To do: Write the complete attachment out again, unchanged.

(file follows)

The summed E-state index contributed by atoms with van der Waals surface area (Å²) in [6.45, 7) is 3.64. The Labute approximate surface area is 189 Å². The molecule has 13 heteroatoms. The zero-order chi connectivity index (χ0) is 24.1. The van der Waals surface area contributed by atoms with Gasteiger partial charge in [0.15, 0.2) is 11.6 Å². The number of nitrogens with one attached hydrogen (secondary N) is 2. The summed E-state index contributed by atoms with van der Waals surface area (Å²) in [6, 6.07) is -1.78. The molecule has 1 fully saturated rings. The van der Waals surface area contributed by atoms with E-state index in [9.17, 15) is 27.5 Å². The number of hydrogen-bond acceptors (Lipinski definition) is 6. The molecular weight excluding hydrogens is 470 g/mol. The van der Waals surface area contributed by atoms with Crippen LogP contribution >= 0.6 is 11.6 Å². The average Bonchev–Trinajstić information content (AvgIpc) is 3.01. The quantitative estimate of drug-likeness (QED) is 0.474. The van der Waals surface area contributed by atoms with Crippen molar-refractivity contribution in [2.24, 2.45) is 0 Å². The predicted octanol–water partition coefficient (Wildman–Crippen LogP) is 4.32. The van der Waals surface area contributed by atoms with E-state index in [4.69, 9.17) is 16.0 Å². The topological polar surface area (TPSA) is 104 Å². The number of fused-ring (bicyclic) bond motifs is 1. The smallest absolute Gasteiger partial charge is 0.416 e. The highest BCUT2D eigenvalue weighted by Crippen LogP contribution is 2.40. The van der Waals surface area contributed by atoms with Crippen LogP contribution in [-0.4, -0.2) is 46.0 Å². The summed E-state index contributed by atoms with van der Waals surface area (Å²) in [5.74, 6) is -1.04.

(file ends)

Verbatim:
The summed E-state index contributed by atoms with van der Waals surface area (Å²) in [6.45, 7) is 3.64. The Labute approximate surface area is 189 Å². The molecule has 13 heteroatoms. The zero-order chi connectivity index (χ0) is 24.1. The van der Waals surface area contributed by atoms with Gasteiger partial charge in [0.15, 0.2) is 11.6 Å². The number of nitrogens with one attached hydrogen (secondary N) is 2. The summed E-state index contributed by atoms with van der Waals surface area (Å²) in [6, 6.07) is -1.78. The molecule has 1 fully saturated rings. The van der Waals surface area contributed by atoms with E-state index in [9.17, 15) is 27.5 Å². The number of hydrogen-bond acceptors (Lipinski definition) is 6. The molecular weight excluding hydrogens is 470 g/mol. The van der Waals surface area contributed by atoms with Crippen LogP contribution >= 0.6 is 11.6 Å². The average Bonchev–Trinajstić information content (AvgIpc) is 3.01. The quantitative estimate of drug-likeness (QED) is 0.474. The van der Waals surface area contributed by atoms with Crippen molar-refractivity contribution in [2.24, 2.45) is 0 Å². The predicted octanol–water partition coefficient (Wildman–Crippen LogP) is 4.32. The van der Waals surface area contributed by atoms with E-state index in [4.69, 9.17) is 16.0 Å². The topological polar surface area (TPSA) is 104 Å². The number of fused-ring (bicyclic) bond motifs is 1. The smallest absolute Gasteiger partial charge is 0.416 e. The highest BCUT2D eigenvalue weighted by Crippen LogP contribution is 2.40. The van der Waals surface area contributed by atoms with Crippen LogP contribution in [-0.4, -0.2) is 46.0 Å². The summed E-state index contributed by atoms with van der Waals surface area (Å²) in [5.74, 6) is -1.04.